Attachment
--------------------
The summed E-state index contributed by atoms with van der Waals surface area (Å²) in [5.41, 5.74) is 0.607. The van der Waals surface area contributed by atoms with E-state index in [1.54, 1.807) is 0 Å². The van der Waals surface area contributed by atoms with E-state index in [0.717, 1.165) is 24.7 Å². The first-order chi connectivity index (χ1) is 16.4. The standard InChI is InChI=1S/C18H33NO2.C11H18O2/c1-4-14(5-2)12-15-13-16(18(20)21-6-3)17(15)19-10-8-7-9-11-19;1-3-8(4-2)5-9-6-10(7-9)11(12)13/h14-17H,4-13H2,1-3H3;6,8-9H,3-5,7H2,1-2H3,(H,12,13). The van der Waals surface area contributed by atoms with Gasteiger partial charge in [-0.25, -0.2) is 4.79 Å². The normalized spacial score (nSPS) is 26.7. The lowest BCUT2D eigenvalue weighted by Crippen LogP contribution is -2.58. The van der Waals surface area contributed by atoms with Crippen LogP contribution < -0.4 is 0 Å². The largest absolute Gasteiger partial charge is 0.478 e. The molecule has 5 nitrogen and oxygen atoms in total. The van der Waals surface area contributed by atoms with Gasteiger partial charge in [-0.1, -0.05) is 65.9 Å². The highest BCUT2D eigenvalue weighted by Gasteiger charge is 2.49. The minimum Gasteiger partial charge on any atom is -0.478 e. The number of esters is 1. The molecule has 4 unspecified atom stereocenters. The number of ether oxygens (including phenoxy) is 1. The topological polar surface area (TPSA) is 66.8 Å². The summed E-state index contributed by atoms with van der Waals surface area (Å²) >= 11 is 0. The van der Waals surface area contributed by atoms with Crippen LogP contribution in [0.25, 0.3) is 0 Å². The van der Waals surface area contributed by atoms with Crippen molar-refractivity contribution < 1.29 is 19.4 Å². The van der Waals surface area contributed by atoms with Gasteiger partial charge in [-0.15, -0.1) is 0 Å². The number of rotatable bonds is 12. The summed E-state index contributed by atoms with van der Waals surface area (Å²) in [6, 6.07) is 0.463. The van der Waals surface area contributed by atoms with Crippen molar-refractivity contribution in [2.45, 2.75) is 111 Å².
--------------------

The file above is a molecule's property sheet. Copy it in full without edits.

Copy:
The summed E-state index contributed by atoms with van der Waals surface area (Å²) in [5.41, 5.74) is 0.607. The van der Waals surface area contributed by atoms with E-state index in [1.54, 1.807) is 0 Å². The van der Waals surface area contributed by atoms with E-state index in [0.717, 1.165) is 24.7 Å². The first-order chi connectivity index (χ1) is 16.4. The standard InChI is InChI=1S/C18H33NO2.C11H18O2/c1-4-14(5-2)12-15-13-16(18(20)21-6-3)17(15)19-10-8-7-9-11-19;1-3-8(4-2)5-9-6-10(7-9)11(12)13/h14-17H,4-13H2,1-3H3;6,8-9H,3-5,7H2,1-2H3,(H,12,13). The van der Waals surface area contributed by atoms with Gasteiger partial charge in [-0.25, -0.2) is 4.79 Å². The normalized spacial score (nSPS) is 26.7. The lowest BCUT2D eigenvalue weighted by Crippen LogP contribution is -2.58. The van der Waals surface area contributed by atoms with Crippen LogP contribution < -0.4 is 0 Å². The largest absolute Gasteiger partial charge is 0.478 e. The molecule has 5 nitrogen and oxygen atoms in total. The van der Waals surface area contributed by atoms with Gasteiger partial charge in [-0.1, -0.05) is 65.9 Å². The highest BCUT2D eigenvalue weighted by Gasteiger charge is 2.49. The minimum Gasteiger partial charge on any atom is -0.478 e. The number of esters is 1. The molecule has 4 unspecified atom stereocenters. The number of ether oxygens (including phenoxy) is 1. The topological polar surface area (TPSA) is 66.8 Å². The summed E-state index contributed by atoms with van der Waals surface area (Å²) >= 11 is 0. The van der Waals surface area contributed by atoms with Crippen LogP contribution in [0.25, 0.3) is 0 Å². The van der Waals surface area contributed by atoms with Crippen molar-refractivity contribution < 1.29 is 19.4 Å². The van der Waals surface area contributed by atoms with Gasteiger partial charge in [-0.15, -0.1) is 0 Å². The number of rotatable bonds is 12. The summed E-state index contributed by atoms with van der Waals surface area (Å²) in [6, 6.07) is 0.463. The van der Waals surface area contributed by atoms with Crippen molar-refractivity contribution in [2.45, 2.75) is 111 Å².